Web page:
In Preparation to Cross Glacial River

River Crossing with Trek leader as buddy

       Talking about memorable moments and there is one moment in the trek which has taken its place right in the centre of my cerebrum which I shall never forget even if I suffer from Alzheimer’s. We were all sound asleep in our tents on the first day at ‘Chika’ and suddenly at around midnight there was a loud scream from the ‘ladies tent’. The shouts of  “HELP!!HELP!! Somebody Please help!!” probably broke everyone’s sleep.

Camping At Chika

       Now imagine the plight of people who were camping for the first time in their lives and you hear such screams from the girls (in fact ‘a girl’ as the other girl had probably lost her voice in the shock). It could be something as small as a bug that made the girl scream or even a burglar, nobody was sure. The yelling continued for almost around a minute and I am sure it must have even scared any ghosts wandering nearby. Thank God to our Trek leader who intervened and said that they were just some animals that were grazing in the night and hence they were moving the tents as perhaps they didn’t see the tent due to lack of light. The rest of the night went peacefully but deep down somewhere back of the mind, we were all cautious about the animals and would doubt if the tent was fluttering due to wind or were some animals flapping it? Nonetheless, its memories like these that are etched for lifetime. We would never forget the time when we played cards while eating Maggi surrounded by mountains on four sides and a nice water stream flowing besides us. We would also never forget the team spirit when each of us held hands and crossed the icy cold glacial river with a high water current on day 4. It’s so difficult to believe that while trekking our bed time (or rather should I say sleeping bag time :P) would usually be around 9PM in the night and even for all the lazy boners, we all used to awake by 5:30AM in the morning(My Grandma would be so proud of this :D). A totally unknown group of 12 people in Manali became pretty close to one another in a matter of Five days and such was the bonding that we all celebrated the success of the trek @Chopsticks in Manali.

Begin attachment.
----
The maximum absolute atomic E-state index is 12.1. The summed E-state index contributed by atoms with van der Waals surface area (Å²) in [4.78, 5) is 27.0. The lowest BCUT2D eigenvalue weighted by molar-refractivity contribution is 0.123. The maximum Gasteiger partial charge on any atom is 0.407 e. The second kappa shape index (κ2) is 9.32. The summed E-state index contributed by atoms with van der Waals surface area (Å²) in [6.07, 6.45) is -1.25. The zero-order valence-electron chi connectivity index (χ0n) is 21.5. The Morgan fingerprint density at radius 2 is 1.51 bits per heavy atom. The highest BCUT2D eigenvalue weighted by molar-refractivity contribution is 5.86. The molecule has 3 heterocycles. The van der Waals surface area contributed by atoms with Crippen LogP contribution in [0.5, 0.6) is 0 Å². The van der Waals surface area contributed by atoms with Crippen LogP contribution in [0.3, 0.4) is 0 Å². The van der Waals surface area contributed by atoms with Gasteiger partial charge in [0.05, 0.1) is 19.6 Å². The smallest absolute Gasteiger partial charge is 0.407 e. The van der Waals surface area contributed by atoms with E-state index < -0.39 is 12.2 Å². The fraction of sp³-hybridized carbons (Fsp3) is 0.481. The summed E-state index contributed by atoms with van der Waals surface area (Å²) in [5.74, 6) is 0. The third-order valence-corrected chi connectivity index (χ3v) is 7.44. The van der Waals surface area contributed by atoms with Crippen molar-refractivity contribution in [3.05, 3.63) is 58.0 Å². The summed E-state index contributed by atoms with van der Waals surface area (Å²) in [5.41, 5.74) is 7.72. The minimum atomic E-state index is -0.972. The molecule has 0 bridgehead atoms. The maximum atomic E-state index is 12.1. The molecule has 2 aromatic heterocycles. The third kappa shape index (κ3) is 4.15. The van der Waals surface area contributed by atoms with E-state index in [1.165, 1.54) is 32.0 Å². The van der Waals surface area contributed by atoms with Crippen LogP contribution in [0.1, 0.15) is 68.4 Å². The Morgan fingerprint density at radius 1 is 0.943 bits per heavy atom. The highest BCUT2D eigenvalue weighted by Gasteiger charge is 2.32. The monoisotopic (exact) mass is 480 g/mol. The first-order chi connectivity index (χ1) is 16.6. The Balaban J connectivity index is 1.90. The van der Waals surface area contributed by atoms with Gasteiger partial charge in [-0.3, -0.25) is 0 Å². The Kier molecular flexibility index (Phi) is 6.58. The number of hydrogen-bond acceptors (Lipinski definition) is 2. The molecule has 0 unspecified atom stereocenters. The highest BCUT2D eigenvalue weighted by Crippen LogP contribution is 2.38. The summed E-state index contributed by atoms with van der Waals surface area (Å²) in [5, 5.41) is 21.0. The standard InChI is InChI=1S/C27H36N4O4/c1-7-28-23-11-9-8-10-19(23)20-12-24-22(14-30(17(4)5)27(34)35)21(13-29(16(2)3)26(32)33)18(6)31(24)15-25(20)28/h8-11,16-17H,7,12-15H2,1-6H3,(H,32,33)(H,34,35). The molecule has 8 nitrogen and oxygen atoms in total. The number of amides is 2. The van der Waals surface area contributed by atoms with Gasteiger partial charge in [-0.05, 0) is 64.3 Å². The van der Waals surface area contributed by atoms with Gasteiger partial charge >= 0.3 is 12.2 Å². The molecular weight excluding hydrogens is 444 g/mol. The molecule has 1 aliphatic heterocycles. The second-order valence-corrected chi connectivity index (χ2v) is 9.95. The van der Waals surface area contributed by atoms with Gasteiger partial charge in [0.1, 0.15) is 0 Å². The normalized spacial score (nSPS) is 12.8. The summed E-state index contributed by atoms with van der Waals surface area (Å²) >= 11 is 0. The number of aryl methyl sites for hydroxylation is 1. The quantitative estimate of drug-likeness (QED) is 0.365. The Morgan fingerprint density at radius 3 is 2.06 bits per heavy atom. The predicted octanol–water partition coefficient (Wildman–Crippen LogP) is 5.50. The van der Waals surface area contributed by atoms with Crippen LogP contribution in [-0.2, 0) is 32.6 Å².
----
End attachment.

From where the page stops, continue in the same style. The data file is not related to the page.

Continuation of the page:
As I told earlier, this spice tinges your tongue, making you crave for more and most of us in the trekking group have already began our research for selecting a trek for next year. As they say, Once a Man-eater tastes blood, it can’t stay without it and we have been bitten by a venomous snake named “Himalayan Trekking”!!! CHEERS!!!

       To read my other blog on Trekking to Dhak bahiri (One of the toughest Treks in Western Ghats) click the below link Trek To Dhak Bahiri